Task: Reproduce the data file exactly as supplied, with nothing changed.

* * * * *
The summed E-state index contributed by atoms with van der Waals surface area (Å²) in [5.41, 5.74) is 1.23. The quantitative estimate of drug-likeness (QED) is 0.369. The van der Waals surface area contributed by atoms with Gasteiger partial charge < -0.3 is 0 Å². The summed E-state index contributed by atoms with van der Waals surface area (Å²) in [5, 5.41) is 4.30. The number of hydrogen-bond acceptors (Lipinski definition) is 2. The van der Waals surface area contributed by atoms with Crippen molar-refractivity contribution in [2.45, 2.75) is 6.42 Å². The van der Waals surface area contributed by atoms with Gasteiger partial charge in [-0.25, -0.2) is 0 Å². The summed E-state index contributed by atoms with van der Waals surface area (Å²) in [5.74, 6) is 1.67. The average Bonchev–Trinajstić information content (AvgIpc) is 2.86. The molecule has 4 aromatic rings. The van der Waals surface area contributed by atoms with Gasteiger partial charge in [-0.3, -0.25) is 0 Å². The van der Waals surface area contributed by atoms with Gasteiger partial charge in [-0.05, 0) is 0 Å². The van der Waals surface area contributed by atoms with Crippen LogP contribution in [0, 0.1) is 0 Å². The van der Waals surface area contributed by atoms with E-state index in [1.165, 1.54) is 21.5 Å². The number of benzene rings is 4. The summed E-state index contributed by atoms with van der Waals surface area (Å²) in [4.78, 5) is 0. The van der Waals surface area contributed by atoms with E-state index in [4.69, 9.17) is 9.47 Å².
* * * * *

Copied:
The summed E-state index contributed by atoms with van der Waals surface area (Å²) in [5.41, 5.74) is 1.23. The quantitative estimate of drug-likeness (QED) is 0.369. The van der Waals surface area contributed by atoms with Gasteiger partial charge < -0.3 is 0 Å². The summed E-state index contributed by atoms with van der Waals surface area (Å²) in [5, 5.41) is 4.30. The number of hydrogen-bond acceptors (Lipinski definition) is 2. The van der Waals surface area contributed by atoms with Crippen molar-refractivity contribution in [2.45, 2.75) is 6.42 Å². The van der Waals surface area contributed by atoms with Gasteiger partial charge in [-0.25, -0.2) is 0 Å². The summed E-state index contributed by atoms with van der Waals surface area (Å²) in [5.74, 6) is 1.67. The average Bonchev–Trinajstić information content (AvgIpc) is 2.86. The molecule has 4 aromatic rings. The van der Waals surface area contributed by atoms with Gasteiger partial charge in [-0.3, -0.25) is 0 Å². The van der Waals surface area contributed by atoms with Gasteiger partial charge in [-0.05, 0) is 0 Å². The van der Waals surface area contributed by atoms with Crippen LogP contribution in [0, 0.1) is 0 Å². The van der Waals surface area contributed by atoms with E-state index in [1.165, 1.54) is 21.5 Å². The number of benzene rings is 4. The summed E-state index contributed by atoms with van der Waals surface area (Å²) in [4.78, 5) is 0. The van der Waals surface area contributed by atoms with E-state index in [4.69, 9.17) is 9.47 Å².